As the Latino population grows in this rural area, youths are developing a new accent

K-State associate professor of English explains observed linguistic changes in Liberal, Kan.

Mary Kohn, an associate professor of English and Kansas State University, explains some of the language changes that her research team has observed in Liberal, a community in southwest Kansas.
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Mary Kohn, an associate professor of English and Kansas State University, explains some of the language changes that her research team has observed in Liberal, a community in southwest Kansas.

Residents in southwest Kansas are starting to speak with a distinct, new accent as the Latino population continues to grow — and the accent is most prominent among young people.

A research team at Kansas State University has found that as demographics change in the region, the way people speak English also changes.

The team is calling this new way of speaking a "Liberal accent" or "Liberal sound." Liberal is a Seward County, Kansas, town of about 25,000 people. About 59 percent of the town's population was Hispanic or Latino in 2010, according to the U.S. Census. Just a couple of decades ago, Liberal's population was about 20 percent Latino, the K-State news release says.

The sound change, which lead researcher Mary Kohn calls a "Latino-English" sound, is more prominent in youths — including those who do not speak Spanish.

“It dispels the myth of the idea that Kansas in a monolingual state,” Kohn, a linguist, told KMUW. “That’s never been the case."

Kohn told K-State that the patterns she has noticed are on a phonetic level. That means it deals with sounds.

"So what we are dealing with here is a distinct accent," she said. "It's not so much that we have completely radical new ways of speaking in Liberal, as it is there is a distinctive Liberal sound that is emerging."

In a video, Kohn said there is a distinction in the pronunciation of "aaa" or "nnn" sounds. As an example, in varieties of English, there's a distinction between the "aaa" sound in "hat" and "hand," Kohn said. The sound change happens as speakers raise their tongue.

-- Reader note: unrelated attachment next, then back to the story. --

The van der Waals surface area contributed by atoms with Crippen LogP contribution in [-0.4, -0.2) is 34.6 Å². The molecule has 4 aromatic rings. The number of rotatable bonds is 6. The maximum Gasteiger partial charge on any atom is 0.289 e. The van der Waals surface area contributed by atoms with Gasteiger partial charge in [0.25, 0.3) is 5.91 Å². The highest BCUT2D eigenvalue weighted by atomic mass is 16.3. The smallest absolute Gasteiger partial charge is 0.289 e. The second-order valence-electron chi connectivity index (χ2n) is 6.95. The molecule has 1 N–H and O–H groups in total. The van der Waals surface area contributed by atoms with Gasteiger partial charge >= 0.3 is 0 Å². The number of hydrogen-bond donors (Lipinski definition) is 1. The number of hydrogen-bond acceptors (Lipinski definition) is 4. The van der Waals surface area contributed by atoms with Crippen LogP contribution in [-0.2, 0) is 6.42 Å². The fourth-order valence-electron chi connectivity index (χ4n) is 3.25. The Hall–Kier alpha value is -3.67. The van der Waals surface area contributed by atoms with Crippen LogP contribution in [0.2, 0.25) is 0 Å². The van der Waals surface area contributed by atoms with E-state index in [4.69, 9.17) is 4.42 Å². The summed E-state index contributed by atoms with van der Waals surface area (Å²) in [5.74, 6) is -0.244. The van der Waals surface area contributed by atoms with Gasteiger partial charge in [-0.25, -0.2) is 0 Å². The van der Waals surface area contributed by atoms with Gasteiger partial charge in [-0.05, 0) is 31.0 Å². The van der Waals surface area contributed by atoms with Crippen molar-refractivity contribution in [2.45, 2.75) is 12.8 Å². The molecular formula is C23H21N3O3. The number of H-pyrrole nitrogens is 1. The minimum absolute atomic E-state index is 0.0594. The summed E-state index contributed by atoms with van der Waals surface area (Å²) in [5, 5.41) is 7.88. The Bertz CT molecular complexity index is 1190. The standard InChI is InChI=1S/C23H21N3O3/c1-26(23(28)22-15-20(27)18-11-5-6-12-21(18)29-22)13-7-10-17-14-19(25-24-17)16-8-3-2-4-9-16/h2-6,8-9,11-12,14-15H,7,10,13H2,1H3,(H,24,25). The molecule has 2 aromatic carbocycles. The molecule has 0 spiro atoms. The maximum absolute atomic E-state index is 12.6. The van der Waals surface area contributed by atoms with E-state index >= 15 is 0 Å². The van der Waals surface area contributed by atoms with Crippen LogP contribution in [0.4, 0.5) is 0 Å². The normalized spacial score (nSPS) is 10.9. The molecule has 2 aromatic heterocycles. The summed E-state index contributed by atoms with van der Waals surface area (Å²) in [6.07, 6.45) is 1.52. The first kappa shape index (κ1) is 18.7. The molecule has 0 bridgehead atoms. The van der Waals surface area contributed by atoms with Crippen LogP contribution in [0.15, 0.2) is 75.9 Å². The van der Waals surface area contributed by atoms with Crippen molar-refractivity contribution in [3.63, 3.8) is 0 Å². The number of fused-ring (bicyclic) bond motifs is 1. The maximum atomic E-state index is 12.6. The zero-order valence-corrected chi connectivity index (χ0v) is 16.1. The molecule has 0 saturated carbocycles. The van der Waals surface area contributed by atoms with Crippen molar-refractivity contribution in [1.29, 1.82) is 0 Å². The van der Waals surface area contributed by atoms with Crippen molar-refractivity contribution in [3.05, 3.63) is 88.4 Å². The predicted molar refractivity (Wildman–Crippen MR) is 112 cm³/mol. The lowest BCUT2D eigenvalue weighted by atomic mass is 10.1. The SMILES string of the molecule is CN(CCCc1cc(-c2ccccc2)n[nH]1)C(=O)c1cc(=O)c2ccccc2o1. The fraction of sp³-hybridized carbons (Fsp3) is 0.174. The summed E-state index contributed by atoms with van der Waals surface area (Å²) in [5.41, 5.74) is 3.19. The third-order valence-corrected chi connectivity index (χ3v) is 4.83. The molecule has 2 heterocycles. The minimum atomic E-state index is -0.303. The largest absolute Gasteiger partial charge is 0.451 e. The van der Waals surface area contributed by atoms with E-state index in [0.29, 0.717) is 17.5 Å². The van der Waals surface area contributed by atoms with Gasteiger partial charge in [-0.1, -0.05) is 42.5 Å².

But in Liberal and other southwest Kansas communities where the accent is developing, Kohn said the sound doesn't have a distinction in words like "hat" and hand." That's because the mouth is still in an open-jaw position, she said.

Both the vowels and rhythm are similar to a Spanish style, KMUW reported.

The research is part of K-State's Kansas Speaks Project, which is documenting language change throughout the state. The team is focusing on southwest Kansas because of rapidly-changing demographics, the release states.

A K-State 2018 graduate, Trevin Garcia from Liberal, helped conduct interviews with people in the community and analyzed the results with other students. The team has interviewed more than 90 people from 8 to 91 years old in several Kansas communities. The team's findings were then compared with about 20 archived interviews from 1968.

"For us, it's just really exciting to watch these demographic shifts happening," Kohn said in the release. "There are changes to the demography of the region and there are linguistic changes as well. It's a real testing ground of what happens when you bring different language backgrounds together within a community in an immediate and present way."

She said the patterns happening in Liberal are also happening in other U.S. regions, including rural communities in Texas, California, New York and Florida. Latino populations are rapidly growing in those areas as well, according to K-State. It's also similar to how the Minnesota accent developed through "northern European immigration to the region."

"It's something that we see all over the U.S., and it's characteristic of what happens when you have large immigration patterns affect the demographic of the region," Kohn said.

The difference, though, is that in southwest Kansas, younger European Americans are speaking English that also mimics the "rapid and evenly timed sounds" of the Spanish language, K-State reported.

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